It should be clear by now that there is no such thing as absolute GDPR compliance. But there are several steps that can be taken that will ensure that you don’t fall foul of the GDPR and technology has a critical role to play.
Without a technical solution for monitoring the collection, processing and storage of personal data, enterprises run the risk of falling foul of the strict new regulation when it is introduced in May 2018. And it’s not enough to just monitor, you need to protect and educate your end user at the same time.
While the text of the GDPR itself does not state that a technical solution is required, it is up to each enterprise to decide what is best for their needs. One thing is sure though, it is not going to cut any ice with the regulator if you point to policy when there are affordable technical solutions available. That said there are a plethora of differing solutions on the market currently and most them do not offer any real time protection for your data; pure analytics and ‘after the horse has bolted’ type solutions are, to be frank, useless.
The significant rise in high profile data breaches over the past few years has led to a resurgence in demand for DLP solutions; currently the DLP market is worth £800m and this is rising rapidly at a rate of between 16%-22% per annum according to recent reports.
Traditionally it was only large enterprises that could afford the vast fees, ongoing management and analyst resources required to manage the beast that was DLP.
But with elegantly simple affordable DLP solutions ever more available the days of the vast on premises appliance-based DLP beast are numbered.
With the GDPR, data protection will no longer be the preserve of the IT department or the chief information officer, it will be a whole-enterprise responsibility and with prices per user now pennies per month via SaaS based solutions the market is set for a huge rise as the larger SMEs gear up.
Current DLP solutions are often heavyweight affairs that are costly, require their own servers and rarely allow for working practices such as bring your own device, or if they do it is via a proxy server, which means built in latency for users – a significant bugbear.
As CEO and Scrum Certified Product Owner of a DLP technology company, I can say with confidence, next generation DLP solutions are being driven both by new data protection regulatory requirements, such as the GDPR, AND the need for better enterprise application/endpoint/cloud protection with interaction opportunities for end users; as opposed to the ‘phone home’, appliance driven, IT security department managed solutions currently offered by most of the incumbent DLP solution providers.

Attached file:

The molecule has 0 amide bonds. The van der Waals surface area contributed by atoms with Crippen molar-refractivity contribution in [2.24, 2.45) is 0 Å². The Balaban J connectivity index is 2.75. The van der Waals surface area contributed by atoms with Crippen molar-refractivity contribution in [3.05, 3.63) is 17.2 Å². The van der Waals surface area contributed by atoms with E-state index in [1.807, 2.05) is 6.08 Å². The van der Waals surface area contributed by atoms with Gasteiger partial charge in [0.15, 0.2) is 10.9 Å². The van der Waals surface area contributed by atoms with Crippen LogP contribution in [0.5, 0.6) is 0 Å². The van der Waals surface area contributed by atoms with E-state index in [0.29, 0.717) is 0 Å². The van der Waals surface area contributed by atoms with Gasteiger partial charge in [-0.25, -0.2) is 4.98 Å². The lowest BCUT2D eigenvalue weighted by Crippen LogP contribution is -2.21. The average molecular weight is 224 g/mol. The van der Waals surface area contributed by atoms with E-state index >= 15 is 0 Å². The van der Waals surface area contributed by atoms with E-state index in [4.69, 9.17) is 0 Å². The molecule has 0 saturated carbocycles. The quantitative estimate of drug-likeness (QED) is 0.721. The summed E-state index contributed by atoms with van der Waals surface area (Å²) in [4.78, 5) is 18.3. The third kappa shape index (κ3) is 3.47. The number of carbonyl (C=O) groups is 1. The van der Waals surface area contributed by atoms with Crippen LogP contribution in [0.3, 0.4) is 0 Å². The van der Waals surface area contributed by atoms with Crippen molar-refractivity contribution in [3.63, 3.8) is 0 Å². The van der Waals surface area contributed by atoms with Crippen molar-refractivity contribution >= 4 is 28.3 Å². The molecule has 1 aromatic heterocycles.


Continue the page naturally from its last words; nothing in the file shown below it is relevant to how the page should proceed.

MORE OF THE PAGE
The GDPR requires you to know where your data is located and to have tools in place to safeguard it.
But it won’t be enough to have a DLP solution that does just data discovery and protection, you will need content level protection that not only recognises key words and phrases in content, but also unstructured data across a wide range of enterprise applications – whether cloud-based, on premise or on endpoint – especially with the prevalence of home/remote working.
Next generation DLP now has the ability to automatically classify and track data, restrict who has access to it and intervene in real time if it is sent to the wrong person; all the time reporting back to data owners, end users and security analysts.
Next generation solutions must be simple to deploy and simple to use; out of the box.
Crucially, if we are to dispense with the blame culture, all next generation DLP solutions must have the ability to bring the end user into the equation; some already do but they are few and far between.
Currently DLP iplementations often make end users feel like Big Brother is watching. We need a paradigm shift in how end users perceive DLP; rather than being a system that will penalise them for making (often honest) mistakes, DLP should be a helping hand that will assist them in their day-to-day jobs – protecting not only the enterprise but individual end users too.
The blame culture that penalises end users who make honest mistakes during their work when it comes to data must end; employees must not face the prospect of the sack for making honest mistakes when systems can be put in place to stop it happening in the first place.
Today’s businesses have a duty to ensure that an employee has the correct training and tools to assist them when dealing with sensitive information. I can confidently predict a raft of court cases and tribunals in the coming years where employees sue employers for not protecting them in their roles.
Instead of feeling fearful, your employees should feel empowered to play a role in your data protection procedures. End users are the key to the data protection eco-system working hand-in-hand with the CIO and IT department to ensure your enterprise is GDPR ready.
This is not a ‘would like’ but rather a ‘must have’. Those enterprises who take up the GDPR mantle and empower their employees with next generation DLP will undoubtedly be the same enterprises that gain significant competitive advantage with the ensuing business process management and digital transformation.
This article is published as part of the IDG Contributor Network. Want to Join?